The Ardagh Chalice.
Kglavin [GFDL (http://www.gnu.org/copyleft/fdl.html), CC-BY-SA-3.0 (http://creativecommons.org/licenses/by-sa/3.0/) or CC-BY-SA-2.0 (http://creativecommons.org/licenses/by-sa/2.0)%5D, via Wikimedia Commons
As I previously mentioned in my St. Patrick’s Day post about Celtic Revival artist Art O’Murnaghan, I have recently become interested in Irish art. To be more precise, I have recently become more interested in Irish art that before (but I challenge you to name one type of art I’m not at least somewhat interested in). I am part Irish, but I didn’t grow up with any real sense of Irish heritage, probably because the Irish side of my family had already been in America for well over a century when I was born. I have always had the idea in the back of my mind that learning more about Irish art might be a good way of getting closer to my Irish roots, but it wasn’t until I started doing research for my Tara Brooch article on Headstuff that I actually decided to give it a try. I feel particularly connected to the Celtic tradition because of my love of medieval art, so that’s where I’ve chosen to get started.* I’ve selected a few common themes and motifs in Celtic art to illustrate and talk about below. I’m also reading Thomas Cahill’s How the Irish Saved Civilization, and I’ll report back as soon as I’m finished with it.
Interlace on a carpet page from the Book of Durrow. By Meister des Book of Durrow [Public domain], via Wikimedia Commons
Interlace is probably the best-known motif in Celtic art. It is certainly among the most prominent. Interlace appears in many different two and three-dimensional media, but it is thought to have originated in the metalworking tradition, where it was rendered using a number of different methods including filigree. It sometimes incorporates animal, birds, snake, and human heads or bodies. Many theories exist about the symbolic meanings of interlace in the Celtic world and elsewhere, as it also appears in many other cultures’ artistic traditions. Other types of abstract ornamentation, including knots, braids, spirals, frets, peltas, and trumpet shapes, were prevalent in Celtic art as well.
The Shrine of Saint Patrick’s Bell. Photo from clanmaclochlainn.com.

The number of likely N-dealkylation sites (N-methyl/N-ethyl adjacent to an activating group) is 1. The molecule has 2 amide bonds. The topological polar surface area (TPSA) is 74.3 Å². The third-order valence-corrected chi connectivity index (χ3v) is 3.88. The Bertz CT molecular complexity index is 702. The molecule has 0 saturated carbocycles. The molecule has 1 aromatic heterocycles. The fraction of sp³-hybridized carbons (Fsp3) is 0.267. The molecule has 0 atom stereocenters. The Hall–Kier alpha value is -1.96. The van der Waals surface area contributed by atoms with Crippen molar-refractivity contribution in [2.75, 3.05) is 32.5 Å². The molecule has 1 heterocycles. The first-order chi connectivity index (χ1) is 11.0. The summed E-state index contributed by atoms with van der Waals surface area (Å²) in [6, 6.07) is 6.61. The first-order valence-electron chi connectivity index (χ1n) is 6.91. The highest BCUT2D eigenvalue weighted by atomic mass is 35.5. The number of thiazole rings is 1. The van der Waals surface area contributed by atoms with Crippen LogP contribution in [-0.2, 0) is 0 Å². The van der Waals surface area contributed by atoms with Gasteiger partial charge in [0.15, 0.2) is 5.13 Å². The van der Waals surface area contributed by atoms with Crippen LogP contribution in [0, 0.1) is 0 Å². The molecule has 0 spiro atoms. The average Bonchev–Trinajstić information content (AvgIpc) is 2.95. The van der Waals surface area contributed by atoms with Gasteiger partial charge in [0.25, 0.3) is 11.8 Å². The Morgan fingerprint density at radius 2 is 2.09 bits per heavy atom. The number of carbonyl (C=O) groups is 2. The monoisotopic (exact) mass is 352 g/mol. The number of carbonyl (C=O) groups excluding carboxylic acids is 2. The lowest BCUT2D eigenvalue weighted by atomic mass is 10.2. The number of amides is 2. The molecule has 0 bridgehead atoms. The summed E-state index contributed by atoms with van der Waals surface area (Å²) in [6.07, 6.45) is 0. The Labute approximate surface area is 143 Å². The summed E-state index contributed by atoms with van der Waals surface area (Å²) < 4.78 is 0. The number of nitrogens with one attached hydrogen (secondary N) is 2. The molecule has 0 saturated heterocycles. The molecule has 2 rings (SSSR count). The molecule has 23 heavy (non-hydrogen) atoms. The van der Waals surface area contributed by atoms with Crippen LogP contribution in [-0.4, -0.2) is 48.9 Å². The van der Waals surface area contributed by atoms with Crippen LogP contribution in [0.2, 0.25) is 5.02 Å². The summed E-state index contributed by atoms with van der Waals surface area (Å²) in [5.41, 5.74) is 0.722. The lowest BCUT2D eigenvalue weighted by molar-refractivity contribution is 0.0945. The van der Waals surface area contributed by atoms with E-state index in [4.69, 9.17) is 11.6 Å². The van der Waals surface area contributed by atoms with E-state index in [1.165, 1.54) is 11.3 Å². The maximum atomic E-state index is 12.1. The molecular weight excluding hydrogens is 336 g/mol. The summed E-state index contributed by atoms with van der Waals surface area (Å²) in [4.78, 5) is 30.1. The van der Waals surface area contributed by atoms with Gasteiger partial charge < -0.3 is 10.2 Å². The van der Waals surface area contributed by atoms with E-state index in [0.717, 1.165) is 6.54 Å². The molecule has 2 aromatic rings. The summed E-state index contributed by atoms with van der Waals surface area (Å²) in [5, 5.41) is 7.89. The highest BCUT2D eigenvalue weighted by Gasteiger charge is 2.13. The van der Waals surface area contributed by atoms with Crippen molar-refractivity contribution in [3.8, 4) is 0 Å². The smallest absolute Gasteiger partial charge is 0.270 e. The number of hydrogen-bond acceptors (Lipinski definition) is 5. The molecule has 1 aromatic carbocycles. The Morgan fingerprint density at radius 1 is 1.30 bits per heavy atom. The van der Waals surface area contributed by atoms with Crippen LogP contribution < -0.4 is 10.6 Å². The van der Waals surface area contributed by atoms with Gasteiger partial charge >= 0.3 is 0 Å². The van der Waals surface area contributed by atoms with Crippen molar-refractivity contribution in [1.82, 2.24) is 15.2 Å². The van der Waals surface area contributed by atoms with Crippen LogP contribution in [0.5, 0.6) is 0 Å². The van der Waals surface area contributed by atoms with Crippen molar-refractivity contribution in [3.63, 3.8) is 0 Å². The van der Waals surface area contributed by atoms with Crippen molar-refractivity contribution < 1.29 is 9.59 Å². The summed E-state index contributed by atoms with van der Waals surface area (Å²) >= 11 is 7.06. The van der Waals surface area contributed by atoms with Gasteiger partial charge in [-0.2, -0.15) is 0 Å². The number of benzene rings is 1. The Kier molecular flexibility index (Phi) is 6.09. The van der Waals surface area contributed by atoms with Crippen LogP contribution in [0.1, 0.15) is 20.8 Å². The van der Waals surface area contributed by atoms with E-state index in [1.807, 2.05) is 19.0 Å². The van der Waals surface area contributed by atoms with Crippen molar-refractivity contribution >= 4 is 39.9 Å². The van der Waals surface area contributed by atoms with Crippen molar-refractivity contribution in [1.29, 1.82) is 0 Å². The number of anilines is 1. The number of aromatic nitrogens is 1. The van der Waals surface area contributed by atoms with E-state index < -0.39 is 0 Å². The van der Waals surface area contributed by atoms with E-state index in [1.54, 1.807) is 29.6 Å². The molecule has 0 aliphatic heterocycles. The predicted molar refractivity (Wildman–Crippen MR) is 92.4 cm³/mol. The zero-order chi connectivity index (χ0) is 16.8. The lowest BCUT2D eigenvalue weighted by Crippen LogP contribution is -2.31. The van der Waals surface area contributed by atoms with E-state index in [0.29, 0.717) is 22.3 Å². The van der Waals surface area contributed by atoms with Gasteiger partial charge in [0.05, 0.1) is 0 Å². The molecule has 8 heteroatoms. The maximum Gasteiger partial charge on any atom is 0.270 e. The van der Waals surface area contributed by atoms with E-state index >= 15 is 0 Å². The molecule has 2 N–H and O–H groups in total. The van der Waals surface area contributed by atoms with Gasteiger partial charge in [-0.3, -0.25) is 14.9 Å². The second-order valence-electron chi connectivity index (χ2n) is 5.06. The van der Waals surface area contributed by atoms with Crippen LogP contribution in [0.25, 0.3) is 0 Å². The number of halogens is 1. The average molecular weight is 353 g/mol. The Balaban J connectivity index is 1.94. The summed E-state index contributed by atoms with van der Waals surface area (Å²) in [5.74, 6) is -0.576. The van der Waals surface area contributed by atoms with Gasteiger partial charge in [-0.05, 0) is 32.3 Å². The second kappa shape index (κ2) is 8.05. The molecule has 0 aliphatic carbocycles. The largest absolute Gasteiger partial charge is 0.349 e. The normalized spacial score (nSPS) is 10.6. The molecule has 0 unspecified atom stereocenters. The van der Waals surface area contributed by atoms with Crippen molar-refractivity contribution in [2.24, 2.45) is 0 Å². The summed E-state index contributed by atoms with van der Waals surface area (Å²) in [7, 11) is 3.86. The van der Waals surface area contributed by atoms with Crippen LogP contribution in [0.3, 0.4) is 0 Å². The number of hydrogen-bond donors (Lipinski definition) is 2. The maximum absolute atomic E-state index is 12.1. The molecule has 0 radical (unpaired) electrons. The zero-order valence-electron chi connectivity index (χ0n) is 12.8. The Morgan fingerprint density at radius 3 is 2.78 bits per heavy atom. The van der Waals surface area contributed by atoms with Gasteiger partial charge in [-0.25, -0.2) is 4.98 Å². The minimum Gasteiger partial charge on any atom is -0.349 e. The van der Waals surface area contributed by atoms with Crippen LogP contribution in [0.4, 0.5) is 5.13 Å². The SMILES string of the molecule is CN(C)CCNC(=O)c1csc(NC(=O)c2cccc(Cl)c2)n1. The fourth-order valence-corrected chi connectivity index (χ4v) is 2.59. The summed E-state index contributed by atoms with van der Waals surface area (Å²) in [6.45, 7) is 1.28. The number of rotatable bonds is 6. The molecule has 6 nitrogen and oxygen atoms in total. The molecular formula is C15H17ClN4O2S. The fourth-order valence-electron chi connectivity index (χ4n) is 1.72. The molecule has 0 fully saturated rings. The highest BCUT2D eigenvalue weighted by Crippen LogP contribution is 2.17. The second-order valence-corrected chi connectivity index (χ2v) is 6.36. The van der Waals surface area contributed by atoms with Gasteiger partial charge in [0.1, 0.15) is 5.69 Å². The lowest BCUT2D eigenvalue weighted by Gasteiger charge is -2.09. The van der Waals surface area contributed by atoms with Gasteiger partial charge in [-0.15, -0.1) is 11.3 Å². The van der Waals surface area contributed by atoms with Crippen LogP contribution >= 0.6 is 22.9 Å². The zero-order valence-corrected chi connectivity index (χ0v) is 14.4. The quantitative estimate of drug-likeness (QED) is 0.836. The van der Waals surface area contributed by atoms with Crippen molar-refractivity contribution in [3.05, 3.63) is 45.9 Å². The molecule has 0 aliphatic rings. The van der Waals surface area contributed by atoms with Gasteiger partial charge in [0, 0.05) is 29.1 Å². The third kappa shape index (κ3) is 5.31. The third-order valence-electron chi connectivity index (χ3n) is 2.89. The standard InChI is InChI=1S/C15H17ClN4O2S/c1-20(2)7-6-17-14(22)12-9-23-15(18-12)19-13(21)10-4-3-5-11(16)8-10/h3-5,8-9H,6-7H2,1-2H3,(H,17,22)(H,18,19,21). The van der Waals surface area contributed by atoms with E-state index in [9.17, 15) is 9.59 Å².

Metalwork is one of the very oldest surviving Celtic art forms. Among the most common types are jewelry (specifically bracelets, brooches, and a type of choker called a torc), implements of war (including swords, scabbards, helmets, and shields), horse trappings, decorative pieces for chariots, and a variety of vessels (such as urns and chalices). The most famous examples of the Celtic metalworking tradition include the Tara and Hunterston brooches and the Ardagh Chalice.
The Chi-Rho page from the Book of Kells.
By unknown Irish or Scottish monks (Website of the Book of Kells on CD-ROM) [Public domain], via Wikimedia Commons
Many of the most important illuminated manuscripts of the early Middle Ages, including the world-famous Book of Kells, were made in Irish and Scottish monasteries. They were written and decorated in polychrome inks (still incredibly vivid today) and contain elaborate illuminated initials, abstract patterning, figural imagery, and so-called “carpet pages” covered entirely in a dizzying selection of interlace, spirals, knots, and letters sometimes terminating in human or animal heads. Some have elaborate gilt and jeweled covers.
The east face of Muiredach’s High Cross at Monasterboice.
By Monasterboice_19.jpg: Sitomon derivative work: Brianann MacAmhlaidh (Monasterboice_19.jpg) [CC-BY-SA-2.0 (http://creativecommons.org/licenses/by-sa/2.0)%5D, via Wikimedia Commons

Stone High Crosses can still be found throughout the Irish landscape. Of varying size, these crosses are decorated with interlace and other abstract patterning, decorative bosses, animal imagery, and figural scenes depicting both religious and non-religious events. Many have rings, called wheel heads, connecting their arms. Also from the Celtic tradition, most commonly found in Pictland (part of what is now Scotland), are decorative crosses carved in low relief into unshaped stone; these are called “cross slabs”.

*The terms “Celtic art” and “Irish art” are not synonyms and should not be used interchangeably. The Celts and related tribes settled throughout the British Isles and elsewhere in Western Europe. Everything I am discussing in this post applies to Celtic art made in Ireland, but much of it is also relevant elsewhere, particularly in Scotland. But I just said, I’m interested in pretty much everything, so I’m not going to ignore interesting aspects of Celtic art simply because they are not strictly Irish.
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